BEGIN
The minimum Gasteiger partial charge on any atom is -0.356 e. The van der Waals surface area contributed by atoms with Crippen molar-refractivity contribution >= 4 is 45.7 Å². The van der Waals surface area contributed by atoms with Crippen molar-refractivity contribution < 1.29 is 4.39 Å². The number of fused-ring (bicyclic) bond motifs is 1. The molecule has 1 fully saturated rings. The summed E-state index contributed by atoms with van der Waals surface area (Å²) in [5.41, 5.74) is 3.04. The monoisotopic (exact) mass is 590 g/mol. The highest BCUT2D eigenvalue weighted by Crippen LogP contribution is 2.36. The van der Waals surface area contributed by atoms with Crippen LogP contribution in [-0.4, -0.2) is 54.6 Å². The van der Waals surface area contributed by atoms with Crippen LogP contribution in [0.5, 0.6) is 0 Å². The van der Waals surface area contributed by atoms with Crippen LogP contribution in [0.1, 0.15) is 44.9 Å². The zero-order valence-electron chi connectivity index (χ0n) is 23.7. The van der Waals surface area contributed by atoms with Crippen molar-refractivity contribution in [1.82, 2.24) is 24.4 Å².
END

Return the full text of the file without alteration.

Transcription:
The minimum Gasteiger partial charge on any atom is -0.356 e. The van der Waals surface area contributed by atoms with Crippen molar-refractivity contribution >= 4 is 45.7 Å². The van der Waals surface area contributed by atoms with Crippen molar-refractivity contribution < 1.29 is 4.39 Å². The number of fused-ring (bicyclic) bond motifs is 1. The molecule has 1 fully saturated rings. The summed E-state index contributed by atoms with van der Waals surface area (Å²) in [5.41, 5.74) is 3.04. The monoisotopic (exact) mass is 590 g/mol. The highest BCUT2D eigenvalue weighted by Crippen LogP contribution is 2.36. The van der Waals surface area contributed by atoms with Crippen LogP contribution in [-0.4, -0.2) is 54.6 Å². The van der Waals surface area contributed by atoms with Crippen LogP contribution in [0.5, 0.6) is 0 Å². The van der Waals surface area contributed by atoms with Crippen LogP contribution in [0.1, 0.15) is 44.9 Å². The zero-order valence-electron chi connectivity index (χ0n) is 23.7. The van der Waals surface area contributed by atoms with Crippen molar-refractivity contribution in [1.82, 2.24) is 24.4 Å².